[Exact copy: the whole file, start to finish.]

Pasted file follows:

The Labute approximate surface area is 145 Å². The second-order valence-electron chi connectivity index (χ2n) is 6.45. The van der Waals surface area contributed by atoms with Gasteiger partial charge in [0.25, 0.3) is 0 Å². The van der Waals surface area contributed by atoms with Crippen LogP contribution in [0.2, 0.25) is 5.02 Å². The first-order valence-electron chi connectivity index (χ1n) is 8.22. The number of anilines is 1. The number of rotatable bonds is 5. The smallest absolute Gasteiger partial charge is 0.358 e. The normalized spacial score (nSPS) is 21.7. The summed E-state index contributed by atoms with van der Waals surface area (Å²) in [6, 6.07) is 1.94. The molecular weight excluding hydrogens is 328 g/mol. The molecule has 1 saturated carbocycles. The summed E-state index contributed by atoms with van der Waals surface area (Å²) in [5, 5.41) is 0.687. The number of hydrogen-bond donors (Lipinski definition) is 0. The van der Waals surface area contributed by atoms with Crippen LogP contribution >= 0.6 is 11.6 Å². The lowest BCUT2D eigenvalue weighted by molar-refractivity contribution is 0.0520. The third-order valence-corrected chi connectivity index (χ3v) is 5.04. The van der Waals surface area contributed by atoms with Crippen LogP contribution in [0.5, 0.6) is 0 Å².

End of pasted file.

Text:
The Labute approximate surface area is 145 Å². The second-order valence-electron chi connectivity index (χ2n) is 6.45. The van der Waals surface area contributed by atoms with Gasteiger partial charge in [0.25, 0.3) is 0 Å². The van der Waals surface area contributed by atoms with Crippen LogP contribution in [0.2, 0.25) is 5.02 Å². The first-order valence-electron chi connectivity index (χ1n) is 8.22. The number of anilines is 1. The number of rotatable bonds is 5. The smallest absolute Gasteiger partial charge is 0.358 e. The normalized spacial score (nSPS) is 21.7. The summed E-state index contributed by atoms with van der Waals surface area (Å²) in [6, 6.07) is 1.94. The molecular weight excluding hydrogens is 328 g/mol. The molecule has 1 saturated carbocycles. The summed E-state index contributed by atoms with van der Waals surface area (Å²) in [5, 5.41) is 0.687. The number of hydrogen-bond donors (Lipinski definition) is 0. The van der Waals surface area contributed by atoms with Crippen LogP contribution >= 0.6 is 11.6 Å². The lowest BCUT2D eigenvalue weighted by molar-refractivity contribution is 0.0520. The third-order valence-corrected chi connectivity index (χ3v) is 5.04. The van der Waals surface area contributed by atoms with Crippen LogP contribution in [0.5, 0.6) is 0 Å².